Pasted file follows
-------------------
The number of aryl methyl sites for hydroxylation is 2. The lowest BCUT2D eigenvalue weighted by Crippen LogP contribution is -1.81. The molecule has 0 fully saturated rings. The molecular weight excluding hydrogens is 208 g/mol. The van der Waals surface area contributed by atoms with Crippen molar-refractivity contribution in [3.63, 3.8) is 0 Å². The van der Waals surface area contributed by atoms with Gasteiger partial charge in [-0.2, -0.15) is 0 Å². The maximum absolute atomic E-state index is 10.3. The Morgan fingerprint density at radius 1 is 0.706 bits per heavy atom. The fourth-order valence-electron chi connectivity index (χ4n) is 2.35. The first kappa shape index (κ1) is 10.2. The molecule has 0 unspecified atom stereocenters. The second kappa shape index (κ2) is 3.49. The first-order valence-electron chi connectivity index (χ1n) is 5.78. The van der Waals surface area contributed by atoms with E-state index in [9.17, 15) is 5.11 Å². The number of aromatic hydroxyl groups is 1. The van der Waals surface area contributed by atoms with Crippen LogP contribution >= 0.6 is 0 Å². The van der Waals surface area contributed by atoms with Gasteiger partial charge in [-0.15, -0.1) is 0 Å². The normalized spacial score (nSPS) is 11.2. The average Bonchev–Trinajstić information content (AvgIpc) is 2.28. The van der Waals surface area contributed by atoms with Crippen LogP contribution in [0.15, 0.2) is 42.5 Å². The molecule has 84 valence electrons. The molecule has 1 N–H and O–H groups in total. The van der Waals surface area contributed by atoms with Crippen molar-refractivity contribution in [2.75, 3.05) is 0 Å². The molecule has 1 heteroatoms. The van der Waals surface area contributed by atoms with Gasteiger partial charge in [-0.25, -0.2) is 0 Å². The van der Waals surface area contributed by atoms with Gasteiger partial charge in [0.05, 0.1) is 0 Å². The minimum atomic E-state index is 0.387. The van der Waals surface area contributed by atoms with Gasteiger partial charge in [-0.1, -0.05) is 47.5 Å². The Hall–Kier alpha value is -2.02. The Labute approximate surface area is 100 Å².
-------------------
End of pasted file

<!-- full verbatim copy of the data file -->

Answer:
The number of aryl methyl sites for hydroxylation is 2. The lowest BCUT2D eigenvalue weighted by Crippen LogP contribution is -1.81. The molecule has 0 fully saturated rings. The molecular weight excluding hydrogens is 208 g/mol. The van der Waals surface area contributed by atoms with Crippen molar-refractivity contribution in [3.63, 3.8) is 0 Å². The van der Waals surface area contributed by atoms with Gasteiger partial charge in [-0.2, -0.15) is 0 Å². The maximum absolute atomic E-state index is 10.3. The Morgan fingerprint density at radius 1 is 0.706 bits per heavy atom. The fourth-order valence-electron chi connectivity index (χ4n) is 2.35. The first kappa shape index (κ1) is 10.2. The molecule has 0 unspecified atom stereocenters. The second kappa shape index (κ2) is 3.49. The first-order valence-electron chi connectivity index (χ1n) is 5.78. The van der Waals surface area contributed by atoms with E-state index in [9.17, 15) is 5.11 Å². The number of aromatic hydroxyl groups is 1. The van der Waals surface area contributed by atoms with Crippen LogP contribution >= 0.6 is 0 Å². The van der Waals surface area contributed by atoms with Gasteiger partial charge in [-0.15, -0.1) is 0 Å². The normalized spacial score (nSPS) is 11.2. The average Bonchev–Trinajstić information content (AvgIpc) is 2.28. The van der Waals surface area contributed by atoms with Crippen LogP contribution in [0.15, 0.2) is 42.5 Å². The molecule has 84 valence electrons. The molecule has 1 N–H and O–H groups in total. The van der Waals surface area contributed by atoms with Crippen molar-refractivity contribution in [2.75, 3.05) is 0 Å². The molecule has 1 heteroatoms. The van der Waals surface area contributed by atoms with Gasteiger partial charge in [-0.25, -0.2) is 0 Å². The van der Waals surface area contributed by atoms with Gasteiger partial charge in [0.05, 0.1) is 0 Å². The minimum atomic E-state index is 0.387. The van der Waals surface area contributed by atoms with Gasteiger partial charge in [-0.1, -0.05) is 47.5 Å². The Hall–Kier alpha value is -2.02. The Labute approximate surface area is 100 Å².